The story of a showjumper whose life was threatened by eyesight issues has been told in a new book, which will benefit an equine ophthalmology clinic.
Derrick, an eight-year-old Dutch Warmblood gelding, developed cataracts in both eyes. As a talented jumper whom owner Terri Herrera planned to convert to a hunter, Derrick’s intended career didn’t allow much room for imperfect vision.
After consulting with her veterinarian in Southern California, Herrera decided to make the eight-hour drive north to see the equine ophthalmology experts at the UC Davis veterinary hospital. It was there that she met Dr Mary Lassaline, whom she credits with saving Derrick’s life.
On Derrick’s initial visit to Davis, Lassaline elected to insert cyclosporine implants into each eye. These implants delivered therapeutic levels of cyclosporine to the eye, thus decreasing the frequency and severity of uveitis flare-ups.
After a two-night stay, Derrick left the hospital and soon returned to work. Although the vision in his right eye was compromised, he was able to compete successfully that season in the hunter division with vision only in his left eye.
Herrera praises Lassaline’s work, stating that without Lassaline’s intervention, she would never have seen Derrick compete, an experience she greatly treasures.
Several months later, however, Derrick’s vision worsened. A mature cataract in his left eye threatened blindness. Believing nothing could be done, Herrera made the heart-wrenching decision to euthanize him after consulting with local veterinarians, and canceled Derrick’s future appointment at the hospital, explaining the situation.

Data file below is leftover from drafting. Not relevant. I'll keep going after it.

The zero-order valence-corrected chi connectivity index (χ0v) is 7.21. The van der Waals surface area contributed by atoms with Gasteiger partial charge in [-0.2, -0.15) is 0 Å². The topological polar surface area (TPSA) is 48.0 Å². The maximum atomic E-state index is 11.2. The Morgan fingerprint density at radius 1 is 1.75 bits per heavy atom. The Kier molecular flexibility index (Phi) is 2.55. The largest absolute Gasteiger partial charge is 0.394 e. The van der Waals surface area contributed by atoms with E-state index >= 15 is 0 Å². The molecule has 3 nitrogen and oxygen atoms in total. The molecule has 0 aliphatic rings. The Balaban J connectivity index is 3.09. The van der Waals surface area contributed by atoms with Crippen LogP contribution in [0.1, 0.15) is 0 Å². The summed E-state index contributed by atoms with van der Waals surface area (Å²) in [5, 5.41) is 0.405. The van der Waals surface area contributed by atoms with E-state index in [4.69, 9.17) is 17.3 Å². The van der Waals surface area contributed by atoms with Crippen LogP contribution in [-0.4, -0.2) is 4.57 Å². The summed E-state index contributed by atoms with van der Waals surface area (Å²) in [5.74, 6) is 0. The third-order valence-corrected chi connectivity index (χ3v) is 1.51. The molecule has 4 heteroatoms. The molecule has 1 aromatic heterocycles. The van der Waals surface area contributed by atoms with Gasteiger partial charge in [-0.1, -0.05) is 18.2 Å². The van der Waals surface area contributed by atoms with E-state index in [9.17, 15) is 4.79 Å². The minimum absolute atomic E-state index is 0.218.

Within minutes, Lassaline called her back, determined to save Derrick’s life. Derrick spent the next 40 days at the hospital receiving cataract surgery and continual care from the veterinarians, technicians and students.
Despite their best efforts, Derrick ultimately lost his vision. But Herrera considers the surgery and her entire experience at UC Davis to be an overwhelming success, because it certainly saved Derrick’s life.
Herrera was inspired to write a children’s book based on Derrick’s ordeal to encourage others. Proceeds from Derrick the Jumping Horse Has Eye Surgery will be donated to the hospital’s Equine Ophthalmology Service and to pediatric uveitis research. Herrera views this book as part of Derrick’s new purpose.
Derrick is now walking and trotting under saddle, and he continues to be Herrera’s special equine companion. She hopes his story will inspire others.
“I thought Derrick’s purpose was to be a champion hunter,” Herrera said.
“Now I know the truth: Derrick’s purpose was — and still is — to inspire others to discover their true purpose, which oftentimes is not what it initially seems.”
Derrick the Jumping Horse Has Eye Surgery will be available from March 17 on www.derrickthehorse.com.